• Meet your vendors: Pat Hanson of Hanson Baked Goods

PatAndJimHansonOfHansonBakedGoods

SitkaFarmersMarketSign(This is part of a new series of “Meet your vendors” articles, where Sitka Local Foods Network Intern McLane Ritzel is writing features about our regular Sitka Farmers Market vendors.) 

When you walk into the Sitka Farmer’s Market, comforting aromas of freshly baked breads, scones, and cinnamon rolls overcome the senses. Near the entrance of ANB Hall, you can find the talented baker Pat Hanson of Hanson Baked Goods selling a beautiful selection of her baked wonders that are nearly impossible to resist. Trust me, I’ve tried.

PatHansonHansonBakedGoodsHanson bakes for the market as a public service, not for a profit. She uses organic ingredients whenever she can, and the only thing that is not organic is butter, which she is working on sourcing organically. Her baked goods are more expensive, because of her insistence on using organic eggs and other crucial organic products. Hanson fell into a passion for baking, because she loves to eat and loves organic food.

Born in Colorado, Hanson lived in the Centennial State until she was 25, when she moved to Canada with her husband at the time. For the past seven years, she has lived in Sitka with her second husband, Jim, whom she met here. Hanson used to work as a school psychologist in Washington and California, but is retired now. She now volunteers at the Sitka Food Co-op, a buyer’s club organization that thrives with increasing membership. Her husband works at Sitka Tribe of Alaska and Arrowhead Transfer.

PatHansonWithCinnamonRoll“You don’t go into the food industry to make money.” Hanson says that she likes food and likes to know what’s in it. “I won’t sell anything that I don’t think tastes good.”

Hanson sells organic breads, scones, and cinnamon rolls. She makes white sourdough, whole wheat, and whole grain, dark rye, and honey oat breads. If you’re looking for something on the sweeter side make sure to pick up one of her lemon blueberry, cranberry orange, or maple oat scones. And if you’re really lucky, you might be able to get a taste of her pumpkin spice scone with ginger chunks, the baker’s favorite.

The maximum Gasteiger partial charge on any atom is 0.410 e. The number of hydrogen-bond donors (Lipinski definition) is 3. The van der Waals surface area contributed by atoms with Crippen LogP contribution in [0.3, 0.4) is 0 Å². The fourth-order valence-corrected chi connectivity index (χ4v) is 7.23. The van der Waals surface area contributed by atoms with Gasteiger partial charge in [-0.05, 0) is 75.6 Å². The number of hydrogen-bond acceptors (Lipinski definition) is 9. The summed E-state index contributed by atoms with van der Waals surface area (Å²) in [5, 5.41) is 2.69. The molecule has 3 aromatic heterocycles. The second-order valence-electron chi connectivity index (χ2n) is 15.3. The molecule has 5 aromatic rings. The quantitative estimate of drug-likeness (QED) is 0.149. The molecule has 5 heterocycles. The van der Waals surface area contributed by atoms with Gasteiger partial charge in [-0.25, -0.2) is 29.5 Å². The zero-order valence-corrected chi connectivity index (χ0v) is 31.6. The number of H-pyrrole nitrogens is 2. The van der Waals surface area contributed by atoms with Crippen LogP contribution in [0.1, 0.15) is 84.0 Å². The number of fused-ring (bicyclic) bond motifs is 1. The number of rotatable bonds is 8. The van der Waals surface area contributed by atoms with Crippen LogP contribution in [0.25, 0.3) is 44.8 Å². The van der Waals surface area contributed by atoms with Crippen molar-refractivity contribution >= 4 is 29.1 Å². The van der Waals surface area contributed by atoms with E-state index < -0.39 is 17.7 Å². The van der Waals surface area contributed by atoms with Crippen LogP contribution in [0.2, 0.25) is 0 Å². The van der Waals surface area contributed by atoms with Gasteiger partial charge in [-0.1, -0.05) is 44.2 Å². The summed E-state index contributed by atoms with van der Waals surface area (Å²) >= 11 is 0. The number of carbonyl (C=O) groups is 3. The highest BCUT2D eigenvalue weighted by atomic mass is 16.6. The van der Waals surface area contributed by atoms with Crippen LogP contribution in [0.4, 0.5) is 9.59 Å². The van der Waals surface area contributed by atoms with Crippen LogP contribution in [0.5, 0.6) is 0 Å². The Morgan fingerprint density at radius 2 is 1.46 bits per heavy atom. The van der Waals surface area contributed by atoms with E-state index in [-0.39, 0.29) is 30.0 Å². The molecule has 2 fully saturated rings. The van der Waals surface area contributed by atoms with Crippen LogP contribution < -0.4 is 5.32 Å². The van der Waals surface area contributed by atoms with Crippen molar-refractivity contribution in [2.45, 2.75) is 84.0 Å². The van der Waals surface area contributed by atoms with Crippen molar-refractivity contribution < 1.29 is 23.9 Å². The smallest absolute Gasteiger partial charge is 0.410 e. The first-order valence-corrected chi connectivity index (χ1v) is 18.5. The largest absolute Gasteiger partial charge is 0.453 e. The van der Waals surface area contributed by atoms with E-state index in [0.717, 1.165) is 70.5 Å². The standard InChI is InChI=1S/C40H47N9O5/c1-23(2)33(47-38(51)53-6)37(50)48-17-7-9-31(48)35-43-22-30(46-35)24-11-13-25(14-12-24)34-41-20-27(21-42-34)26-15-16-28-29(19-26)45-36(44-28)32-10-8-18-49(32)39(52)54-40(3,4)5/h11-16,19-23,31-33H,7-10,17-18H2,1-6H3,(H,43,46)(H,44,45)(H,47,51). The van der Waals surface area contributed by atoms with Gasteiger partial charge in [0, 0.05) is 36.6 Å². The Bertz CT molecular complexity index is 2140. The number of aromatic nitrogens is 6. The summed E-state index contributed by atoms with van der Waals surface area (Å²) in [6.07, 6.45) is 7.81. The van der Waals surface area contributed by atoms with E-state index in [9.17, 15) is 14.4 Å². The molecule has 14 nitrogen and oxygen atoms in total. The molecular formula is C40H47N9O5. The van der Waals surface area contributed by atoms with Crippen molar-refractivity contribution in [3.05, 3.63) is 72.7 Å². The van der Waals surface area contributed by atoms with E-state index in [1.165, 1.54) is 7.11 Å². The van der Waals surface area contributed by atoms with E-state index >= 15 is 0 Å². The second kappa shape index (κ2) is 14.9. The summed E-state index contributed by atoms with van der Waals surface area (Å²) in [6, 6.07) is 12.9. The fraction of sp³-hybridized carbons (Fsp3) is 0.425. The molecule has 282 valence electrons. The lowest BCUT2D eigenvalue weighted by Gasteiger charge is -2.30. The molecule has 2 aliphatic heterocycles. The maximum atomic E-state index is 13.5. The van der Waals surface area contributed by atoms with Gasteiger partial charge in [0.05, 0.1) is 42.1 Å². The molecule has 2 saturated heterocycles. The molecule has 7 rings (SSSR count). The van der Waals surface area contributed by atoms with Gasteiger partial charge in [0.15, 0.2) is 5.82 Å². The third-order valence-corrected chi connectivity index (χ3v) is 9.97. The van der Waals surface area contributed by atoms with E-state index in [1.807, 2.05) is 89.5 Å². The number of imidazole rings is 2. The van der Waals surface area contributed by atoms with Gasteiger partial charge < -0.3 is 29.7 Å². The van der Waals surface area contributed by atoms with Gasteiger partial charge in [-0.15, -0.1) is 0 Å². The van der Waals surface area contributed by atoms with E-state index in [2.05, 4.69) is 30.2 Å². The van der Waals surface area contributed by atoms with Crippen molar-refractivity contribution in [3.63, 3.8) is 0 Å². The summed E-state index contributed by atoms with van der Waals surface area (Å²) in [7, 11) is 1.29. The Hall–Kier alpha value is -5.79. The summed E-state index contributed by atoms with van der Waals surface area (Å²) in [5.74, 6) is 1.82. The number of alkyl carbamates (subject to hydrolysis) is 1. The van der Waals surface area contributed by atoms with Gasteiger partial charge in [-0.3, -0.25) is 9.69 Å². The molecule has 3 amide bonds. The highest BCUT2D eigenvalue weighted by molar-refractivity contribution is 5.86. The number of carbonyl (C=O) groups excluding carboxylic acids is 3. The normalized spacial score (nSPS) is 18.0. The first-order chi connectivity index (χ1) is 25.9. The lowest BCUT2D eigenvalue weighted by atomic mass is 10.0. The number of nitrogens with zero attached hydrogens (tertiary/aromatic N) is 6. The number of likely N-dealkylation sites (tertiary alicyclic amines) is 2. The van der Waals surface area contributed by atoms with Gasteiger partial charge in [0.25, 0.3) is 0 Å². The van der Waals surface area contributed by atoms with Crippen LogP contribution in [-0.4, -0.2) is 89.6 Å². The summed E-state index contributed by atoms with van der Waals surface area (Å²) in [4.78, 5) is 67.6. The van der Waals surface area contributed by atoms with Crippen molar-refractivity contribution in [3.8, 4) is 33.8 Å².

When she’s not busy baking, Hanson enjoys reading, and was actually a literature major before becoming a teacher. She especially loves Arizonian author Diana Gabaldon’s Outlander series, now a popular STARZ original series.

Come out to this summer’s last Sitka Farmers Market from 10 a.m. to 1 p.m. on Saturday, Sept. 6, at ANB Hall (235 Katlian St.) to experience Pat Hanson’s delectable baked beauties.

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• New group working to start a Sitka Food Co-Op

A new group will meet from 3-5 p.m. on Sunday, July 10, at Balanced Practice yoga/massage studio (208-B Lake St.) to discuss the creation of a Sitka Food Co-Op.

“We are just getting ready to have our first meeting to gather up those interested in being part of a start-up committee, so our goals and ideas will change as we are more clear on what is wanted by the community,” said Ann Betty, who is coordinating the project. “But as of right now, we want to provide a place where locals can sell their goods and a place where we can buy bulk goods for a great price. In the future, we would like to be a full-scale retail co-op, and that will come after much time and research. Right now, we are very new and just getting our ideas together.”

Ann said people are welcome to join the steering committee, and she started an e-mail list and blog site to update people on the project. She asked that people interested in the project can e-mail her at sitkafoodcoop@gmail.com or like the Sitka Food Co-Op page on Facebook.

“Please look over the information below to see how you can be most helpful in this great endeavor,” Ann said. “This initial meeting will go a long way in organizing our efforts to be a valuable community asset. Please respond by email if you will be attending this meeting, or if you can’t and would still like to be a committee member.”

FYI: The Co-op Start-up Steering Committee

The steering committee is responsible for moving the co-op through its early stages, until more formal structures can be established. Depending on time and resources, the committee may do the following tasks itself or assign these tasks to outside professionals:

  • Research and gather information
  • Conduct a preliminary feasibility study
  • Survey potential members
  • Establish a membership structure
  • Recruit members
  • Explore options for financing
  • Pursue initial inquiries with financing agencies
  • Report on progress to members
  • Hold membership meetings as needed
  • Prepare a business plan
  • Coordinate publicity and public relations concerning the co-op

Subcommittees might include:

  • A planning committee to conduct a feasibility study; research locations and eventually handle real estate negotiations; research equipment sources, local regulations, and suppliers; and coordinate preparation of a business plan
  • A finance committee to develop financial projections, research funding options, and coordinate a campaign for member loans